It’s a poor air quality day. What should you do?

Aug 13, 2018

By: Hannah Klaus and Kandyce Dunlap

Understanding the Air Quality Index (AQI)

It is important for everyone to be informed about daily air quality in order to reduce their exposure to air pollution. The AQI is a tool used to report daily air quality. The daily AQI for your area can be found on the EPA website and is generally available on weather channels and apps. Many apps including “EPA AirNOW” are available through the Google Play store or the iPhone Apple store.

Children, the elderly, those with heart disease and those with respiratory conditions should spend less time outdoors on days that the air quality is code yellow and orange. Everyone should take caution and try to stay indoors on code red, purple, or maroon days.


Source: AirNow. http://airnow.gov/index.cfm?action=pubs.aqguidepart

Air quality is better at certain times of day

When pollutants are emitted by cars, chemical plants, power plants and other facilities they react with sunlight. As the sun rises higher during the day there are more chemical reactions. Because of this, ozone pollution levels are higher in the late afternoon, generally from 2-7 p.m. Ozone pollution is most likely to reach unhealthy levels in urban environments during the summer; however, because ozone can be transported by wind, rural areas can also experience high ozone levels.

How to stay active and healthy

MAHA has created infographics for adults and children to help you know what to do on poor air quality days. It is important to limit time outside on poor air quality days. In particular, physical activity outdoors is not recommended on a poor air quality day because exercise requires your body to take in more air than normal, which increases the amount of pollution that you breathe in. In order to prevent an asthma attack or to avoid exacerbating other health conditions, opt for indoor activities if the air quality is bad. Below are some recommendations for staying active while limiting exposure to pollution:

  • Limit outdoor exercise to the morning when ozone levels are generally lower.
  • Limit the time or intensity of your outdoor physical activity
  • Avoid exercising near high traffic areas where pollution levels are high
  • For children in school: On poor air quality days, give children the option of having indoor recess
  • Limit your outdoor play time between 2-7 p.m, on poor air quality days

Fun family activities for poor air quality days

It can be challenging to stay mentally and physically active while staying indoors, especially for children. Here are some activities for you and your family to do on poor air quality days:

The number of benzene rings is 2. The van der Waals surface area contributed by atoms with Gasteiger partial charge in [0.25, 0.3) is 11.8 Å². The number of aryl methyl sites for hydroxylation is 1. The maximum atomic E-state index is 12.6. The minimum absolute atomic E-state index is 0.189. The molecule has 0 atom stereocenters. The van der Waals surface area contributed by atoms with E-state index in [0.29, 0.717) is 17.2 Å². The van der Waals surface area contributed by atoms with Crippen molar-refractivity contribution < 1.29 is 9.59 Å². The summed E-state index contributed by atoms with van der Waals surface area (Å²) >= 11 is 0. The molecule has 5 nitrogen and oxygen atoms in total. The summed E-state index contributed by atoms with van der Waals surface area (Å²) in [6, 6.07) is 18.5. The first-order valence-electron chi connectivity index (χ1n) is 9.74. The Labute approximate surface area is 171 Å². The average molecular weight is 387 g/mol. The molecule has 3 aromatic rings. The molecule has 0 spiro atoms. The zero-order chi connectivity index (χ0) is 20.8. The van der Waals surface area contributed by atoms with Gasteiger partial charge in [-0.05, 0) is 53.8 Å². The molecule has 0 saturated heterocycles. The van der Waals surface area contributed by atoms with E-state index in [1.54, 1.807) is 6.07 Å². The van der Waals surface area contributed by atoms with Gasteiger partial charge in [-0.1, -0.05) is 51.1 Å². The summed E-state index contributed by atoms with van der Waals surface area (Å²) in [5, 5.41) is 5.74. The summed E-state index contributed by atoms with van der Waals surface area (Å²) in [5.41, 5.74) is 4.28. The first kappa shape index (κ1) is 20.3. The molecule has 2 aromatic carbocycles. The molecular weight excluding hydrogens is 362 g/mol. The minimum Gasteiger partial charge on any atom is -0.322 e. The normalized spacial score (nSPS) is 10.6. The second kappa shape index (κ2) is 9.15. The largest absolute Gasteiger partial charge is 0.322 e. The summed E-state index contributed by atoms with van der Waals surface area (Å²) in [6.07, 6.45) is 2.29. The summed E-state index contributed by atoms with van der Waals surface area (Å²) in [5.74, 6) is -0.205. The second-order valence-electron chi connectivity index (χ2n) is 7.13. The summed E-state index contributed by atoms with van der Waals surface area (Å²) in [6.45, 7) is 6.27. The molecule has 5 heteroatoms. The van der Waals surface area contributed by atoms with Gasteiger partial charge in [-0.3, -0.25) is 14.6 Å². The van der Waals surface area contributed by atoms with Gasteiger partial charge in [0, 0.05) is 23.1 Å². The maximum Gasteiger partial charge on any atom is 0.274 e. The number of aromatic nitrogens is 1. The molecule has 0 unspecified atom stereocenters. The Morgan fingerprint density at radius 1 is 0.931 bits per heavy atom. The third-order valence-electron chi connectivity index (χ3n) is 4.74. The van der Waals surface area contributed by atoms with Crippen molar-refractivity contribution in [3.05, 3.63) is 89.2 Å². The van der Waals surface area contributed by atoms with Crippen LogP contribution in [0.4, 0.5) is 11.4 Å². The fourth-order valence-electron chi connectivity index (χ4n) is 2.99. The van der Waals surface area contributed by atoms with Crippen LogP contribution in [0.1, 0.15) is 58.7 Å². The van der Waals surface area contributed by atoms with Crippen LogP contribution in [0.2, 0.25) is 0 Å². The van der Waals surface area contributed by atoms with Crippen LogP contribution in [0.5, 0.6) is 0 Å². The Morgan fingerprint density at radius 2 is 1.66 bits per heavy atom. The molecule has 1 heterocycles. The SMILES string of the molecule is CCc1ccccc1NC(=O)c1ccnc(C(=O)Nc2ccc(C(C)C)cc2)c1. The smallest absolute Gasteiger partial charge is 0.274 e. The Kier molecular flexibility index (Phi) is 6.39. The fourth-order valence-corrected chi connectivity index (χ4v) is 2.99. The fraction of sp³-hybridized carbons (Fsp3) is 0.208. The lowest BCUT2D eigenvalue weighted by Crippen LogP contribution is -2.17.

• Exercise in your local community center, YMCA, or gym.
  • Challenge yourself or others to a wall sit competition while watching your favorite television shows.
    • Find an empty space on a wall. Stand with your back against the wall and your feet shoulder-width apart. Slide down the wall until your knees are at a 90-degree angle. Hold for as long as you can, or repeat in 1-2 minute intervals.
  • Start a garden
    • Grow your own herbs inside with small, starter pots. Include children for a fun activity indoors.
  • Attend a fitness class at your local community center, YMCA or gym.
  • Find a yoga or pilates video online (there are many on YouTube).
  • Use a fitness app, such as FitBit, to stream short fitness videos.
  • Go to a museum.
  • Play board games or card games.
  • At home indoor bowling:
    • A great way to reuse empty water bottles (you can use cups if you don’t have any water bottles). Set up the “pins” in a triangle at one end of the floor (6-10). Put a piece of masking tape at the other end of the floor as the release point. Get an indoor ball and start bowling! You can keep score and hand out prizes at the end too.
  • Try a STEM indoor learning activity with your children. One such activity is building geodesic structures using toothpicks and gummy bears or marshmallows. Have your children test their engineering skills and see how tall or creative of a structure they can build without it falling over.
    • For more STEM learning activities like this, click here.

How to improve air quality

You have the ability to reduce air pollution so that more days are “good” air days. Below are some ways that you can contribute to keeping the air clean:

  • Encourage your child’s school not to allow school buses to idle outside of the school building.
  • Do not idle in your car. Turn off your engine while you are waiting in your car.
  • Carpool to work or school.
  • Bike to work or school if possible.
  • Take public transportation such as a bus or train.
  • Do not burn trash, leaves or other items in your backyard.
  • Use hand-powered or electric garden tools.
  • Check your tire pressure. Properly inflated tires can improve fuel efficiency.
  • Conserve electricity by setting your thermostat a little higher in the summer and a little lower in the winter.
  • Support us in ensuring cleaner air quality for all North Carolinians.

 

MAHA Infographic: Adult

MAHA Infographic: Child

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